How to fix anything as Im getting started

(William Adams) #21

Yes, the origin will be where you set it (indicated by the red origin symbol), but the beginning of cutting will be wherever it is relative to that.

(jake salcedo) #22

Thanks Will! Ill give it a try tomorrow.

(jake salcedo) #23

Hey guys I’m back. How’s your weekend doing? Anyway, after 2 weeks I have the chance to play around my XXL. Can someone please copy the link turorial to do cut out letter in carbide create? Thank you so much.

(William Adams) #24

I’m not aware of a specific tutorial on cutting out a letter — it should just be a matter of:

If you need help with the above, let us know and we’ll work up a tutorial for you — it may help to review the official tutorials:

(jake salcedo) #25

Thanks Will. Ill give it a try.

(jake salcedo) #26

Hello guys and gals. Im wondering if there is someone doing acrylic cut outs and use it in signage?

(jake salcedo) #27

Hello all. I wanted to cut acrylics for signs. What type of bits i should be using? Thanks a lot!

(Julien Heyman) #28

I don’t think the type of bit matters as much as proper feeds & speeds.
I use a square endmill (mostly the #201), conservative DOC, but above all keep the RPM low and the feedrate high, to avoid heating of the endmill and get a clean cut.
If the acrylic is melting along the path and the endmill ends up gummy, you are not moving fast enough.
I also like to use a drag bit to engrave a fine 2D pattern on the surface of an acrylic part.
Check out the many threads on this forum on this topic (tip of my hat to @Savant_PCs for cutting such beautiful acrylic PC case parts, by the way)

(jake salcedo) #29

Thank you Julien! Really appreciate your inputs.

(Stephen Kidwell) #30

If your new to machining acrylic I will tell you what I read in several forums and articles now is this: even some very experienced machinist go into acrylic with the wrong assumptions and have a lot of mistakes because it is so much different, and harder imo, than machining soft metals. The first thing you will want to do is look up some Spiral O Single Flutes from Amana Tools (i can provide links for the ones I use literally every day).

The reason why acrylic can be difficult is due to it compressing before it chips off. Coming to understand that fact will save you a headache when you start to see how to work with it, ESPECIALLY with thread tapping which I made a youtube video on. But if you have any questions feel free to ask as I have been machining acrylic for the better part of a year now and I can save you some headaches I had to go through lol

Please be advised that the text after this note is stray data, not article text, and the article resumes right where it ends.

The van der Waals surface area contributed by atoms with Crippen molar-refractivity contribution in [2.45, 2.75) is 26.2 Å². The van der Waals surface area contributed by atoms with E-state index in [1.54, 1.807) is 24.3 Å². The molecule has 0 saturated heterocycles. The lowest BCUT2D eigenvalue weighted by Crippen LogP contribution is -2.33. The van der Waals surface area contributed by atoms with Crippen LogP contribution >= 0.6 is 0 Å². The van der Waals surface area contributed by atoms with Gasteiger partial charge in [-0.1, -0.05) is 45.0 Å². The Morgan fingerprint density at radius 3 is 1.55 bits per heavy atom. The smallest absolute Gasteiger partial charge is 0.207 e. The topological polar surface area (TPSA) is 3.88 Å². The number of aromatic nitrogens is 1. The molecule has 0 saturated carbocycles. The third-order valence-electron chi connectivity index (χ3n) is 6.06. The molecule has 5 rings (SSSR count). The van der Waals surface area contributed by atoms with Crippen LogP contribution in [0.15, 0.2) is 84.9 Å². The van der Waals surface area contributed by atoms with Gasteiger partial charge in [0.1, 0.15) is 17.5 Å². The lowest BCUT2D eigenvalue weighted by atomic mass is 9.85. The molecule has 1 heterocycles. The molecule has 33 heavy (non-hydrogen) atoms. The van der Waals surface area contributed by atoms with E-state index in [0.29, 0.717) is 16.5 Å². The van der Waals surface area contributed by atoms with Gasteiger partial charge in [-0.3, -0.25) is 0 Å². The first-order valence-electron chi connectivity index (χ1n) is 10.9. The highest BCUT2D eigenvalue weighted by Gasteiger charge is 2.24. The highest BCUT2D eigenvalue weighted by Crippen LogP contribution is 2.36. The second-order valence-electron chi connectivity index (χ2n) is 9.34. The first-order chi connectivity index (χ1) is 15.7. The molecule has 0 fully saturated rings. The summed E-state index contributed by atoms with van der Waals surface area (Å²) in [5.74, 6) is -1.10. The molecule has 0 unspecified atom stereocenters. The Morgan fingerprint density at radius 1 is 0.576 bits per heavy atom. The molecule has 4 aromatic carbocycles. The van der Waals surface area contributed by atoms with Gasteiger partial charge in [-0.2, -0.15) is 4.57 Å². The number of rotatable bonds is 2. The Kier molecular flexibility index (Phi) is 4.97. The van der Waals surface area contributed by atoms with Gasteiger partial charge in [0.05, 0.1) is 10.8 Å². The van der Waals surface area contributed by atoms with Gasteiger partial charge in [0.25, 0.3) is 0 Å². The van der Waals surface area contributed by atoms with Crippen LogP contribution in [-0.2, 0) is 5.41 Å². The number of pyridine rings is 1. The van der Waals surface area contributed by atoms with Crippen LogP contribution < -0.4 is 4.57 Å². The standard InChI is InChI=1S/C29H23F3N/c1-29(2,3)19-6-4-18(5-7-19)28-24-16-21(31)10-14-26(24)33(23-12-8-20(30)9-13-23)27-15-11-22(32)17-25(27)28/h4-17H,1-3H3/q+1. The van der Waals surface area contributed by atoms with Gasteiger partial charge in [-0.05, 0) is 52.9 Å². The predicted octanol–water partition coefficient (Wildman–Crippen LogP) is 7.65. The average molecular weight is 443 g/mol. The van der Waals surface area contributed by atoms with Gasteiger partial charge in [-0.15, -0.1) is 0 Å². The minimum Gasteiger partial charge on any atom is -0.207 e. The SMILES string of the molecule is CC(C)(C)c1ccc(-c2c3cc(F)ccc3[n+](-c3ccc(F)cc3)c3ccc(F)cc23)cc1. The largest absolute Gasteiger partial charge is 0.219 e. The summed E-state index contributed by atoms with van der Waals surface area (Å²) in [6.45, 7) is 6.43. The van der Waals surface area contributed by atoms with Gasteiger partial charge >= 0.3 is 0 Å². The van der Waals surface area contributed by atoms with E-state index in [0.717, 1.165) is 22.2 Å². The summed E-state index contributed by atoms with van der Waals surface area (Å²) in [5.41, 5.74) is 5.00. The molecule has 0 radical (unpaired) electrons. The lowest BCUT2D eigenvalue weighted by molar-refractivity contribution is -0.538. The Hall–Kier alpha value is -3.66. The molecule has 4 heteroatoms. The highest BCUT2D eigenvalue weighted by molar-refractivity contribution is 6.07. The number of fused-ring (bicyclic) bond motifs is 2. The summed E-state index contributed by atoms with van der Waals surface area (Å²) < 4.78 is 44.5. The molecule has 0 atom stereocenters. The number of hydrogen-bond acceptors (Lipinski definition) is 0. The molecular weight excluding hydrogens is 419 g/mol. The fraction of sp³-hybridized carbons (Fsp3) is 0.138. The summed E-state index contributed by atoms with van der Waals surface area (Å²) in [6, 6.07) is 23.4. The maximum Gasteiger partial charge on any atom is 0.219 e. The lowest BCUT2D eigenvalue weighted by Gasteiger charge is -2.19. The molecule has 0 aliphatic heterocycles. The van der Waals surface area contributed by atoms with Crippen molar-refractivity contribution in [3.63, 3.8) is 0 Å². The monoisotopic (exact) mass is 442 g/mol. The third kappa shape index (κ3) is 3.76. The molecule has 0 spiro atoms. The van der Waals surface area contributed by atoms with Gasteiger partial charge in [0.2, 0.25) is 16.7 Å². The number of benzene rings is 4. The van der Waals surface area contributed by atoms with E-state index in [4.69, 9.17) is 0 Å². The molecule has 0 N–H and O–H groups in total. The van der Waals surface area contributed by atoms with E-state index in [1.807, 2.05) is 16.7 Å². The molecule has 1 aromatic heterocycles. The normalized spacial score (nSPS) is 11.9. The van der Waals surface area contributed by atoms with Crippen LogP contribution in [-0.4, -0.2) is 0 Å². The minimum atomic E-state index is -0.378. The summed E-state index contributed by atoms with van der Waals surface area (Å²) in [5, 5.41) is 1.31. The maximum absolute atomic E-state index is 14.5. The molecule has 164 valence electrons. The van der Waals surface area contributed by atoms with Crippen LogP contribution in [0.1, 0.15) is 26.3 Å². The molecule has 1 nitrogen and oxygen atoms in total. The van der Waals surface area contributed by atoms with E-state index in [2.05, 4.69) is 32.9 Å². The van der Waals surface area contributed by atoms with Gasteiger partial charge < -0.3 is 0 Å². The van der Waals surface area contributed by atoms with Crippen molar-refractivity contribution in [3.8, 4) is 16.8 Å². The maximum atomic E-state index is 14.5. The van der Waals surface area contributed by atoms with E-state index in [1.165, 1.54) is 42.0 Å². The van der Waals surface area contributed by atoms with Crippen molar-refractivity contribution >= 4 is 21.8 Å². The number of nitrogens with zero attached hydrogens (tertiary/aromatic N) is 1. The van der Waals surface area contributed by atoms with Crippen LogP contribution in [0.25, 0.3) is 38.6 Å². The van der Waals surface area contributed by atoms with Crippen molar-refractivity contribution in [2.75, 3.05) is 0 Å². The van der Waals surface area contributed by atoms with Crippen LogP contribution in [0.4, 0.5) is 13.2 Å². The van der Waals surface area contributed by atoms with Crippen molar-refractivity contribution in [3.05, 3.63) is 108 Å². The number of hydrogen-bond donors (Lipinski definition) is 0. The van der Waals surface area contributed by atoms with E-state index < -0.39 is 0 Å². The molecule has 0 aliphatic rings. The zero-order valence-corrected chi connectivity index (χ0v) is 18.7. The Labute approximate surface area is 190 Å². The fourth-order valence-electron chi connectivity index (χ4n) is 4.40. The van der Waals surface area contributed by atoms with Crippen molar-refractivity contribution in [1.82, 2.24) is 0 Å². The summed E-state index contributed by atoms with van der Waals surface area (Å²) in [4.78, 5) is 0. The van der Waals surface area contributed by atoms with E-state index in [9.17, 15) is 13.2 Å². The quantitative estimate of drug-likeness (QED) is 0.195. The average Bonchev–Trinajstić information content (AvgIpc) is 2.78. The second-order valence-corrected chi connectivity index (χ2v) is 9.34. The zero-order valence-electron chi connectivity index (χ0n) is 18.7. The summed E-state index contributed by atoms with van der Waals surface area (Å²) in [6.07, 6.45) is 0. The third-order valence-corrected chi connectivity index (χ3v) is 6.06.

(Stephen Kidwell) #31

Thanks for the shoutout! It means so much to hear comments like that :heart_eyes:

(jake salcedo) #32

Thank you Stephen. My apology for the late reply in your tip it is very helpful though havent tried it yet. Will please post the link of the bit i am getting? I checked your posts and it was so impressive. My problem is my brain always having memory leak issues. Lol! Wasnt able to play much my machine lately as i was busy doing something else.

(William Adams) #33

The machine includes one #201 1/4" square endmill:

Endmills are consumables — you need multiples of any which you are using, see:

(Gary Smith) #34

I don’t know if anybody mentioned this yet, but I just finished building my xxl, a big issue that caused my “bumps” was the belts were too loose.

(jake salcedo) #35

can i use this?

(mikep) #36

As a really tiny paperweight maybe.

(jake salcedo) #37

How about that one?

(mikep) #38

I’ve used these, but found them generally not as great as you would think. What are you trying to do? There are many different endmills used for many different things, all depends on what you are trying to do. Metal? Soft metal? Hard metal? Wood? Plastic? Veneers?

(mark robinson) #39

(jake salcedo) #40

Thanks all for replies. Id be using it to Cut out letters on acrylics and mdf. Id also use it on hardwood pockets like boxes.